Criticism of the Halo from Formula 1’s drivers has “surprised” FIA president Jean Todt because he says it is they who pushed for its introduction in the first place.
The FIA had announced it would introduce the Halo ahead of the 2017 season but then deferred its implementation by a year in order to carry out further testing. A number of drivers were outspoken about the cockpit protection device last year and a few remained so after the launch of the 2018 cars, but Todt says the Grand Prix Drivers’ Association [GPDA] were central to its approval.
“It is short memories… I was trying to remember how it came [about] and it was a completely legitimate request from the drivers,” Todt said. “16 December 2015, I got a letter that was signed by [GPDA directors] Jenson Button, Sebastian Vettel and Alex Wurz, urging us to decide for head protection for the drivers. And I said, ‘We are there, also to listen.’
“So immediately we asked the technical people as a priority to see what they could come out with. On July 27, 2016 they [the drivers] knew a meeting was going to happen, they said: ‘Don’t be weak. Please respect what we have asked you on safety.’ So we committed to taking their request into consideration because it’s a fair request. And here came the Halo.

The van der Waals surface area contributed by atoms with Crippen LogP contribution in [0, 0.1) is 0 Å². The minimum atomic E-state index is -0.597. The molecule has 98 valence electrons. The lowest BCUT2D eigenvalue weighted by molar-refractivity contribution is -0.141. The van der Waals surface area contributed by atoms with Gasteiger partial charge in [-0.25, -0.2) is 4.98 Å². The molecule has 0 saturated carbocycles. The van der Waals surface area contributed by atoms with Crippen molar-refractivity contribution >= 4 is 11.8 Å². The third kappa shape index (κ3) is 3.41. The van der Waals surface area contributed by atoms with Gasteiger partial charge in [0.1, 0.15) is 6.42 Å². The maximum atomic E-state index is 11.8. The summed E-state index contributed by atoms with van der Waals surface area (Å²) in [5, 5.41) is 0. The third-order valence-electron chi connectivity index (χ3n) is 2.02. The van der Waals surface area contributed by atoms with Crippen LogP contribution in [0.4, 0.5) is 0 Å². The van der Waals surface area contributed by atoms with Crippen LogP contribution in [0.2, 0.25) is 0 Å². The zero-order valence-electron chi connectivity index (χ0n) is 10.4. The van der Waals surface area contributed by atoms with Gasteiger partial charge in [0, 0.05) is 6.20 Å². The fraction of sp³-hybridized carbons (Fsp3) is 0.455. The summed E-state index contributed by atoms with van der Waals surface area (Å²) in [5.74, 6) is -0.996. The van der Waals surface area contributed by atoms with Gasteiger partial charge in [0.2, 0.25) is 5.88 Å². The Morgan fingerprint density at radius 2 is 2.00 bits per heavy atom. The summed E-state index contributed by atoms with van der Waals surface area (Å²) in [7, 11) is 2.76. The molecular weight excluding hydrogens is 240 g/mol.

“I must say I am so surprised, and you know I love F1 but I hate this part of F1. You have people who don’t [keep] their word. For me we are talking about the biggest asset in life: it is loyalty and [keeping] a word and having respect of what you have been undertaking.
“So we have respected that and some have forgotten that, but that is where we are.”
Todt says there should be more acceptance from those involved in motorsport because the Halo has been introduced to reduce the likelihood of a fatal accident.
“For me, the Halo is no problem and I would have hoped we would have had more support from everybody – the fans, the media – for something which is for safety. I mean, I’m amazed to hear some people say, ‘OK motor racing has to be dangerous, if [the worst] happens, it happens.’
“If we can avoid that, why should we not protect a life? Because we’re not only talking about Formula 1. In Formula E I did not hear one complaint, incidentally. Everybody is happy and saying, ‘Look what we’re going to do about it.’ I didn’t hear any complaints in Formula 2 (pictured above), I didn’t hear any complaints in Formula 3.”
With Mercedes’ Toto Wolff having said he would remove the Halo with a chainsaw given the chance, asked to reply to those comments Todt said: “If you allow me, I will not react to whatever has been said. It is a childish game.
“For me I love Formula 1. I think we should all love Formula 1 if we are in this business of motor racing. So I think it’s very inappropriate, whoever you are, to publicly deny something which is introduced.
“For me, constructive criticism is always good because it helps you move forwards. So constructive criticism is good, but public criticism which is not good for the sport, I don’t see the value.”